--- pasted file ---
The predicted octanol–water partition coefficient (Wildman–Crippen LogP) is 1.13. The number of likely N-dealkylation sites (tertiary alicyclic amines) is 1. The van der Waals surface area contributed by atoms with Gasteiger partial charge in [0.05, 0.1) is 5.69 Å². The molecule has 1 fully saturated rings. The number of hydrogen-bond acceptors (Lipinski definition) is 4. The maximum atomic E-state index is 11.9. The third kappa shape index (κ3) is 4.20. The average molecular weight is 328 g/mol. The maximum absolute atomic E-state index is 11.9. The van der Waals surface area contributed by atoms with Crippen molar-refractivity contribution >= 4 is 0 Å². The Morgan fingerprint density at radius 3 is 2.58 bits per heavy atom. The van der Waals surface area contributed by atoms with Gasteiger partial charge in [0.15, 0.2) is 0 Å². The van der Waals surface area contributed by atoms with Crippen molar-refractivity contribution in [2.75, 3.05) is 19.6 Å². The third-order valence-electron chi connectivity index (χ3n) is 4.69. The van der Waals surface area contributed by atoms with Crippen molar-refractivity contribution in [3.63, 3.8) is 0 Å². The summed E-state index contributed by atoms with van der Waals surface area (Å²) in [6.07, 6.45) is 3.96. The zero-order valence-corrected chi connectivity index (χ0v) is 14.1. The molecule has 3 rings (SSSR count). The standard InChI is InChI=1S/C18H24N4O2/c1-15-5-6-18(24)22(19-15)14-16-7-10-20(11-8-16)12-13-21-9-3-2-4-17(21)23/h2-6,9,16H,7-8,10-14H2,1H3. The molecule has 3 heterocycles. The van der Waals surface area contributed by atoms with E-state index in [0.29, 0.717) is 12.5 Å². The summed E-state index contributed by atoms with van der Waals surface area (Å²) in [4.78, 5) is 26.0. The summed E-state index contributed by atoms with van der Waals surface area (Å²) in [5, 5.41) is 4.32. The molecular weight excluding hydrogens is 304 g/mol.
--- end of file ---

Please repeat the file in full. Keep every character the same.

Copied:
The predicted octanol–water partition coefficient (Wildman–Crippen LogP) is 1.13. The number of likely N-dealkylation sites (tertiary alicyclic amines) is 1. The van der Waals surface area contributed by atoms with Gasteiger partial charge in [0.05, 0.1) is 5.69 Å². The molecule has 1 fully saturated rings. The number of hydrogen-bond acceptors (Lipinski definition) is 4. The maximum atomic E-state index is 11.9. The third kappa shape index (κ3) is 4.20. The average molecular weight is 328 g/mol. The maximum absolute atomic E-state index is 11.9. The van der Waals surface area contributed by atoms with Crippen molar-refractivity contribution >= 4 is 0 Å². The Morgan fingerprint density at radius 3 is 2.58 bits per heavy atom. The van der Waals surface area contributed by atoms with Gasteiger partial charge in [0.15, 0.2) is 0 Å². The van der Waals surface area contributed by atoms with Crippen molar-refractivity contribution in [2.75, 3.05) is 19.6 Å². The third-order valence-electron chi connectivity index (χ3n) is 4.69. The van der Waals surface area contributed by atoms with Crippen molar-refractivity contribution in [3.63, 3.8) is 0 Å². The summed E-state index contributed by atoms with van der Waals surface area (Å²) in [6.07, 6.45) is 3.96. The zero-order valence-corrected chi connectivity index (χ0v) is 14.1. The molecule has 3 rings (SSSR count). The standard InChI is InChI=1S/C18H24N4O2/c1-15-5-6-18(24)22(19-15)14-16-7-10-20(11-8-16)12-13-21-9-3-2-4-17(21)23/h2-6,9,16H,7-8,10-14H2,1H3. The molecule has 3 heterocycles. The van der Waals surface area contributed by atoms with E-state index in [0.29, 0.717) is 12.5 Å². The summed E-state index contributed by atoms with van der Waals surface area (Å²) in [4.78, 5) is 26.0. The summed E-state index contributed by atoms with van der Waals surface area (Å²) in [5, 5.41) is 4.32. The molecular weight excluding hydrogens is 304 g/mol.